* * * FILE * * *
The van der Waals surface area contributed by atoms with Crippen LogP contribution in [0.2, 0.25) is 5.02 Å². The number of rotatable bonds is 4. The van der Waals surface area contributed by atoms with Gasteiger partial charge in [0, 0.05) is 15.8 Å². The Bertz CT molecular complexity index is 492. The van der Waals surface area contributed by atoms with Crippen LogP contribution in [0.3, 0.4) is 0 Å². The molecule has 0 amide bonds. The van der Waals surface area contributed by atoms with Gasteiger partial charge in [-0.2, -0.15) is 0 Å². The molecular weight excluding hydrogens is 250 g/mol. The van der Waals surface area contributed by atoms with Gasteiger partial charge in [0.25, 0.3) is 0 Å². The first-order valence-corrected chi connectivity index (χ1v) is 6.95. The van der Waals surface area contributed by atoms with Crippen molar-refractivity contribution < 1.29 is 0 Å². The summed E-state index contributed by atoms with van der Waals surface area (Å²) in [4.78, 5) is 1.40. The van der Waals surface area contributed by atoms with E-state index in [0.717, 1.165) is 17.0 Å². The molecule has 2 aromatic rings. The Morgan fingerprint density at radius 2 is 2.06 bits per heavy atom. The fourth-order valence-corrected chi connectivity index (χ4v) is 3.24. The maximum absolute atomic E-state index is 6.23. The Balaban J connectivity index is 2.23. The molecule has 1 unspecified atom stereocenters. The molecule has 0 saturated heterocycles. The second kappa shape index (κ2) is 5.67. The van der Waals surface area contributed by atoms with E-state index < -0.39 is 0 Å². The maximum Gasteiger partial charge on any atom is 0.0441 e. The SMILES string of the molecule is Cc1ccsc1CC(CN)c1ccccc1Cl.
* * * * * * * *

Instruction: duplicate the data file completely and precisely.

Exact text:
The van der Waals surface area contributed by atoms with Crippen LogP contribution in [0.2, 0.25) is 5.02 Å². The number of rotatable bonds is 4. The van der Waals surface area contributed by atoms with Gasteiger partial charge in [0, 0.05) is 15.8 Å². The Bertz CT molecular complexity index is 492. The van der Waals surface area contributed by atoms with Crippen LogP contribution in [0.3, 0.4) is 0 Å². The molecule has 0 amide bonds. The van der Waals surface area contributed by atoms with Gasteiger partial charge in [-0.2, -0.15) is 0 Å². The molecular weight excluding hydrogens is 250 g/mol. The van der Waals surface area contributed by atoms with Gasteiger partial charge in [0.25, 0.3) is 0 Å². The first-order valence-corrected chi connectivity index (χ1v) is 6.95. The van der Waals surface area contributed by atoms with Crippen molar-refractivity contribution < 1.29 is 0 Å². The summed E-state index contributed by atoms with van der Waals surface area (Å²) in [4.78, 5) is 1.40. The van der Waals surface area contributed by atoms with E-state index in [0.717, 1.165) is 17.0 Å². The molecule has 2 aromatic rings. The Morgan fingerprint density at radius 2 is 2.06 bits per heavy atom. The fourth-order valence-corrected chi connectivity index (χ4v) is 3.24. The maximum absolute atomic E-state index is 6.23. The Balaban J connectivity index is 2.23. The molecule has 1 unspecified atom stereocenters. The molecule has 0 saturated heterocycles. The second kappa shape index (κ2) is 5.67. The van der Waals surface area contributed by atoms with E-state index < -0.39 is 0 Å². The maximum Gasteiger partial charge on any atom is 0.0441 e. The SMILES string of the molecule is Cc1ccsc1CC(CN)c1ccccc1Cl.